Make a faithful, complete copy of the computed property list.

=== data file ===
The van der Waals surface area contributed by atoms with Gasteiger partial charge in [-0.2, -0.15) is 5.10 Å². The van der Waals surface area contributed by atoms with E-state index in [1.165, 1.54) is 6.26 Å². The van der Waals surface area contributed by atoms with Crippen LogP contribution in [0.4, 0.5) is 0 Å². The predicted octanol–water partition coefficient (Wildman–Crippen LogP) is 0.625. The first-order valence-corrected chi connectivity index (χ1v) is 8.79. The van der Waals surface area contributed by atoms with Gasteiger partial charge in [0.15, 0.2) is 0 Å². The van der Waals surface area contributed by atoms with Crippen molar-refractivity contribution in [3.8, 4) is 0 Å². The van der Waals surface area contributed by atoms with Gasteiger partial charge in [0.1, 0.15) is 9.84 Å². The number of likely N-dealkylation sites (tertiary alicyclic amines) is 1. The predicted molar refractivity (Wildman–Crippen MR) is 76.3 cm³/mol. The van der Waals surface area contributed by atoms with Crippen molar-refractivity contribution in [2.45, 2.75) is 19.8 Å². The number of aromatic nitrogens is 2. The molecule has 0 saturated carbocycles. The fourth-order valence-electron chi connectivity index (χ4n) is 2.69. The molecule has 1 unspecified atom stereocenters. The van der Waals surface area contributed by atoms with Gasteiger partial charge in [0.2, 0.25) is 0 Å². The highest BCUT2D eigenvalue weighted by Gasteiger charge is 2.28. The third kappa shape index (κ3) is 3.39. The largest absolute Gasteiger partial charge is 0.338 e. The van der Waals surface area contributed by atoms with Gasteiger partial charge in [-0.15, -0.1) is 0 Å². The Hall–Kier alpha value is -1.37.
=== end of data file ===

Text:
The van der Waals surface area contributed by atoms with Gasteiger partial charge in [-0.2, -0.15) is 5.10 Å². The van der Waals surface area contributed by atoms with E-state index in [1.165, 1.54) is 6.26 Å². The van der Waals surface area contributed by atoms with Crippen LogP contribution in [0.4, 0.5) is 0 Å². The predicted octanol–water partition coefficient (Wildman–Crippen LogP) is 0.625. The first-order valence-corrected chi connectivity index (χ1v) is 8.79. The van der Waals surface area contributed by atoms with Gasteiger partial charge in [0.15, 0.2) is 0 Å². The van der Waals surface area contributed by atoms with Crippen molar-refractivity contribution in [3.8, 4) is 0 Å². The van der Waals surface area contributed by atoms with Gasteiger partial charge in [0.1, 0.15) is 9.84 Å². The number of likely N-dealkylation sites (tertiary alicyclic amines) is 1. The predicted molar refractivity (Wildman–Crippen MR) is 76.3 cm³/mol. The van der Waals surface area contributed by atoms with Crippen molar-refractivity contribution in [2.45, 2.75) is 19.8 Å². The number of aromatic nitrogens is 2. The molecule has 0 saturated carbocycles. The fourth-order valence-electron chi connectivity index (χ4n) is 2.69. The molecule has 1 unspecified atom stereocenters. The van der Waals surface area contributed by atoms with Gasteiger partial charge in [0.2, 0.25) is 0 Å². The highest BCUT2D eigenvalue weighted by Gasteiger charge is 2.28. The third kappa shape index (κ3) is 3.39. The largest absolute Gasteiger partial charge is 0.338 e. The van der Waals surface area contributed by atoms with Gasteiger partial charge in [-0.15, -0.1) is 0 Å². The Hall–Kier alpha value is -1.37.